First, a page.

For most of us, the Olympics is the pinnacle sporting event and the most important and prestigious competition. It's also the most different to any we might be used to.
There's an athletes' village where you might be rooming with someone from a different sport -- an athlete you've never met. There's high security every time you enter and leave the village or competition venue. There's bus transport which means a lot of "hurry up and wait", possibly a new driver each time who may not take the same route and take anywhere between 10 minutes to two hours longer to get you to training! There's surprising competition with incredible performances and heartbreak! There's more media and probably a much bigger crowd than you might be used to!
Basically at the Olympics, you need to be prepared to expect the unexpected. I pretty much have put this into practice -- testing my adaptability, positive thinking and resilience! Last month, I went to Rio for a two-week training camp on the race venue with teammate Ian Borrows, physio Eimear and coach Mum!
I flew from Toulouse, to Frankfurt to Rio with my new kayak, paddles and suitcase. On day 1, I got the dreaded news that my kayak hadn't arrived in Rio and would arrive at the earliest 24 hours later (if it got on the next flight!). First test -- no kayak for the first session!
Thankfully, my awesome Brazilian friend Ana Satila lent me her boat for the first session. It is completely different to mine so I had to make do and work on adaptability and test my skills in a new craft! My kayak arrived on day 2 and I could get into some good, technical work.
On day 4, I was working on hard courses and blocked my back and it went into spasm. I got off the water and laid on the grass to try and stretch. I noticed these little ants that looked pathetic compared to the monsters you find in Australia so I wasn't too worried. But they were feisty and I got bitten 3 times, but I'm tough so I didn't cry! Within 5 minutes my eyes started swelling up, then I started getting itchy, then my whole neck went red, then my whole back got hives. Sore back, severe allergy. Double whammy!
Thankfully, I messaged my team manager and Dad in Sydney, who messaged someone in Canberra, who messaged someone in Italy. Big thanks to Dr Hughes who sorted me out and reassured me despite being in Varese! A couple of positives from this situation: I saw how I may look with facial plastic surgery gone wrong, and I had a valid excuse to nap from 1 pm till 6 pm.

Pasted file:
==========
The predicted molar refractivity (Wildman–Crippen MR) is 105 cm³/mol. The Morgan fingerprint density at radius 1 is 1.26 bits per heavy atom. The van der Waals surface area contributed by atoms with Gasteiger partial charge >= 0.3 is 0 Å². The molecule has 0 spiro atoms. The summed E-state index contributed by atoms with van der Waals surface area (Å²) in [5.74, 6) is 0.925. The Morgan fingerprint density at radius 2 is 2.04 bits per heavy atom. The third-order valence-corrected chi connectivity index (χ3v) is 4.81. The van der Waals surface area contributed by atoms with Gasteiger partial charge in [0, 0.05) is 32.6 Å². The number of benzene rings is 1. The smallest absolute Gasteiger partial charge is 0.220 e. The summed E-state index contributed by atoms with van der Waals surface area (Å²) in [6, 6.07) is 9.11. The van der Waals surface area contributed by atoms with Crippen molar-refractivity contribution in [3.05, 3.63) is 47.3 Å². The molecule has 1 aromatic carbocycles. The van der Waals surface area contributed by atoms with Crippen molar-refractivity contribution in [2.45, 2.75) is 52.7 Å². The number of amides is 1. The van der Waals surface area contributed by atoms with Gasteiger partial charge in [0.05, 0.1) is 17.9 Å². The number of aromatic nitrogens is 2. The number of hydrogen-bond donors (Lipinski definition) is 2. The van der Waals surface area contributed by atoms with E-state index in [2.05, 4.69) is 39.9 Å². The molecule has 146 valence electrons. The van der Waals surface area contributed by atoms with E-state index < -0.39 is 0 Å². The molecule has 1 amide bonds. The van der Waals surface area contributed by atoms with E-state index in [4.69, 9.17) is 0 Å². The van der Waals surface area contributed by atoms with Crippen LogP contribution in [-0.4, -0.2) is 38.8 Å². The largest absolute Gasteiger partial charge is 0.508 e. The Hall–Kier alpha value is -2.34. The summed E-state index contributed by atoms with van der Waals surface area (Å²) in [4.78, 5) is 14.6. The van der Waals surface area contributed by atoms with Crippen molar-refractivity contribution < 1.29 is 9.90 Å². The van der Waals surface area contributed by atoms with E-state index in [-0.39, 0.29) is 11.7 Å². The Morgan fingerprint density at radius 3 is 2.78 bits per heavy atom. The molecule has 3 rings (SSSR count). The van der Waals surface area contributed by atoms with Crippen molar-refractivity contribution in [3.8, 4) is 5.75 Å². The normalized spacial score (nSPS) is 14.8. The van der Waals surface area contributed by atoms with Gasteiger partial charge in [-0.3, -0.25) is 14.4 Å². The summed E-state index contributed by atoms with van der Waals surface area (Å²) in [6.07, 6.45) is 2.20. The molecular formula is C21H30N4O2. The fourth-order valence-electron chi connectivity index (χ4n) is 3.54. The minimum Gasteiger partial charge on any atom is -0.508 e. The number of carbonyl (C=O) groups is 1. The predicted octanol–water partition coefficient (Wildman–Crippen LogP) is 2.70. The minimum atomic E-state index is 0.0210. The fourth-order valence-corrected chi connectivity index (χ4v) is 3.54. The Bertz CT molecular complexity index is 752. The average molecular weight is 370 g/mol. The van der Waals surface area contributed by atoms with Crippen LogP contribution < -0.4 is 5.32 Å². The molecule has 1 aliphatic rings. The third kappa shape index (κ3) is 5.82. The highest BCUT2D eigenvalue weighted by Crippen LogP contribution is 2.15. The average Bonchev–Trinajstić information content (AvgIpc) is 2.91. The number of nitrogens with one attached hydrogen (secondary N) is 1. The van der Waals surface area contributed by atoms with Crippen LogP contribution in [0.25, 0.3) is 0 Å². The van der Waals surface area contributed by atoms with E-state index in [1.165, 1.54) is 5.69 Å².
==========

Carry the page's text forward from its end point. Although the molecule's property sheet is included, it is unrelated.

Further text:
After that, training was awesome and I got some really valuable work done on the course. I had an AMAZING Aussie coffee at Aussie-owned Kraft Café. For all those looking for a good coffee in Rio, it's the place to go in Ipanema.
Then on Day 8, I broke a blade on my paddle after hitting a bollard underwater. It was my favourite paddle too! Unfortunately I didn't have a spare paddle with me at the course to change, so like a boo boo I kissed it and put a duct tape Band-Aid on it.
On Day 9 our car had problems and being an all female crew (Ian had left by that stage) we didn't want to risk it in case it got worse and we really didn't know what to do. Basically there was a cable that was hanging low and Rio roads are full of potholes so it was probably best to stay on the safe side. What I love about our sport is that everyone helps out everyone. In the end we hitched a ride with the Japanese team back to the hotel -- and learnt some new Japanese words in prep for Tokyo 2020.
What I learnt...
1. Chill and adapt -- you can still learn something and gain something valuable out of an inconvenient situation.
2. May as well hurt yourself and get an allergy at the same time -- get both out of the way and save time.
3. Better to know now than before the Olympic final that you shouldn't lie on the grass to stretch, even though the grass looked really comfy and lush.
4. Never judge a book by it's cover -- even though the ants looked cute, they could rival the mighty bull ant. Note: it's called the Electric ant, stay away.
5. Insect repellent is the new perfume and moisturiser.
6. Carry a Portuguese dictionary or at least know how to ask for pharmacy or hospital – just in case.
7. Always bring spare paddle to training, it's useless in your hotel room. Duct tape has mental benefits as much as physical effectiveness.
8. Smiling gets you a long way!
9. Learn more about cars, or always have a man handy in case.
10. It could be worse,
I now head to Rio for another training camp... hopefully it's a smoother ride, but I'm ready for the unexpected!
Click here for a fantastic video of Jess Fox training.
Get to know Jess better by reading the extended interview we had in January.